Thursday, March 31, 2011
A man spots a woman across the room at a party and falls instantly in love with her. In a fit of despair over his unrequited love, he poisons himself and fantastic dreams and visions result. This is the story, inspired by his own love for the actress Harriet Smithson, that Hector Berlioz portrays in his Symphonie fantastique, premiered in 1830. Using recurring musical motifs to represent characters and brand new instrumental colors, Berlioz worked on foundations laid by Beethoven to bring music fully into the Romantic era.
Posted by San Francisco Symphony Podcasts at 5:12 PM
Friday, March 25, 2011
In 1903, Ralph Vaughan Williams began collecting folk songs. His dedication to his English heritage was evident early on in his career, from his editions of Purcell’s music for the Purcell Society to his assembling, editing, and contributing to The English Hymnal. It is fitting, then, that his first instrumental symphony should be called A London Symphony. Vaughan Williams's Symphony No. 2 is inspired by the vibrant city life of London, and has been described as the musical equivalent of Claude Monet’s paintings of the sun rising over the foggy Thames.
Posted by San Francisco Symphony Podcasts at 11:20 AM
Thursday, March 17, 2011
At the close of the nineteenth century, Finnish natives were enjoying a renaissance of their native culture, in opposition to their Russian occupiers. Jean Sibelius was swept up in this nationalistic fervor, and composed several patriotic tone poems, including Finlandia. Symphony No. 2, misinterpreted at its premiere as a commentary on the Finnish political conflict, was composed mostly in Italy, where Sibelius was renting a studio. Working with fragments and sketches intended for four separate tone poems, Sibelius then assembled the pieces into this full-fledged symphony.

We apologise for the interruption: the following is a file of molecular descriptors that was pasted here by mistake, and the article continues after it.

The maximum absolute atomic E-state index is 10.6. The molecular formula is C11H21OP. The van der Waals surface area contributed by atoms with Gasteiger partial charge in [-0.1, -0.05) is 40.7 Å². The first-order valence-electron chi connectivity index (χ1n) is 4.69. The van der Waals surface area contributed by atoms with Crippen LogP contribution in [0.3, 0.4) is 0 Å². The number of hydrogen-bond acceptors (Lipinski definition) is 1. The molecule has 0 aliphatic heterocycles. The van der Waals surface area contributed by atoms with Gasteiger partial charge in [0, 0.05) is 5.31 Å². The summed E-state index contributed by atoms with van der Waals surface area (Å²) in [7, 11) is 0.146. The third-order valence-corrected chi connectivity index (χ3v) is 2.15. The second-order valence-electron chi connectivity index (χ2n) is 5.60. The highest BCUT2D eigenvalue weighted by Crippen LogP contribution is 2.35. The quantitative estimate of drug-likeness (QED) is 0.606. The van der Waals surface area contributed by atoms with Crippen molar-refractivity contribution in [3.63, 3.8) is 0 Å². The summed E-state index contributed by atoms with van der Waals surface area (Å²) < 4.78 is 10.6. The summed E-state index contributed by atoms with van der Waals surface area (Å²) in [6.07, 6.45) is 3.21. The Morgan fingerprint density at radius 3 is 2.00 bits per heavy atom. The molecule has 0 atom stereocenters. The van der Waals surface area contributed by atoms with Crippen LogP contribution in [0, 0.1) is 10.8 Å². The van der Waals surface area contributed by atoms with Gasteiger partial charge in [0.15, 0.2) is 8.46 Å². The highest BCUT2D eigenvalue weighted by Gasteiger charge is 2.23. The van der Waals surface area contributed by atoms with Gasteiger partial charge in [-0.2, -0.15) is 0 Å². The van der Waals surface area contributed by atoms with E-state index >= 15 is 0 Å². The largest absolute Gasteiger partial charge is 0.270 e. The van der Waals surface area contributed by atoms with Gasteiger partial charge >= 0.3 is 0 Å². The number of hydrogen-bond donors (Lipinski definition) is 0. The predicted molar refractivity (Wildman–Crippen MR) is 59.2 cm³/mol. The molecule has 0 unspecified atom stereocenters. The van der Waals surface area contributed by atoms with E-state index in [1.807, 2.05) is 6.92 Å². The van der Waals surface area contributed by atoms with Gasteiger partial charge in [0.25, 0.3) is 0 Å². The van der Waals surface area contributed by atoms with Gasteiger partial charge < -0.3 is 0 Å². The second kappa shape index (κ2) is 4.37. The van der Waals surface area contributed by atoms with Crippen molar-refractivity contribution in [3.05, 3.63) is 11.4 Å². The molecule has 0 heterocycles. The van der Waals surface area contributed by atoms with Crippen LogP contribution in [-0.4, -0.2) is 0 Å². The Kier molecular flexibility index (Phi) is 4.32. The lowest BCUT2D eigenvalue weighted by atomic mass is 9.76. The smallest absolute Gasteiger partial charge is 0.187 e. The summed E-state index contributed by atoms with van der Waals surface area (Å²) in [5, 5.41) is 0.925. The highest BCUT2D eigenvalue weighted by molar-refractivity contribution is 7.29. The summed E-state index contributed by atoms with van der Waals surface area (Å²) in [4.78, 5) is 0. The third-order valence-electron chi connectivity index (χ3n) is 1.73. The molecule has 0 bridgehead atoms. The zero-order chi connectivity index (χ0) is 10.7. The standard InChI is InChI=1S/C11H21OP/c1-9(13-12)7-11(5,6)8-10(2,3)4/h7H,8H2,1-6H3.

Posted by San Francisco Symphony Podcasts at 4:53 PM
Monday, March 14, 2011
In June 1891, Antonín Dvořák was invited to direct the newly-formed National Conservatory in New York City. Leaving four of their six children behind in Bohemia, Dvořák and his wife made their new home on East 17th Street in cacophonous Manhattan, just a few blocks from the new school. Through his diverse student body and the advent of the polyrhythmic ragtime, Dvořák first encountered African American and Native American music. He was particularly taken with those cultures’ spirituals. He borrowed musical elements from diverse popular sources for many of his compositions, including his Symphony No. 9, From the New World.
Posted by San Francisco Symphony Podcasts at 3:47 PM
Thursday, March 3, 2011
Bach’s Mass in B minor can viewed as a compendium of all of the musical styles in which the composer was fluent. The work encompasses many different styles popular in the Baroque era, including polyphonic choral textures, instrumental solos, and operatic aria solos for the vocalists. A work of huge scale, it is unlikely that Bach ever heard the Mass performed in its entirety. Composed at intervals throughout his life and finally compiled into a complete work just before his death, the B minor Mass stands as an embodiment of Bach’s genius.
Posted by San Francisco Symphony Podcasts at 12:29 PM
Tuesday, March 1, 2011
On an extended journey through Italy in 1830 and 1831, Felix Mendelssohn began work on his Fourth Symphony. A wildly talented composer who wrote his famous Octet when he was only sixteen, Mendelssohn was prompted to finish the work when the London Philharmonic Society requested a symphony from him (and offered payment of a hundred guineas). Mendelssohn called it the jolliest music he had ever composed. Although he remained dissatisfied with the symphony and planned numerous revisions, the Italian Symphony still stands as one of his most easily recognizable works.
Posted by San Francisco Symphony Podcasts at 1:16 PM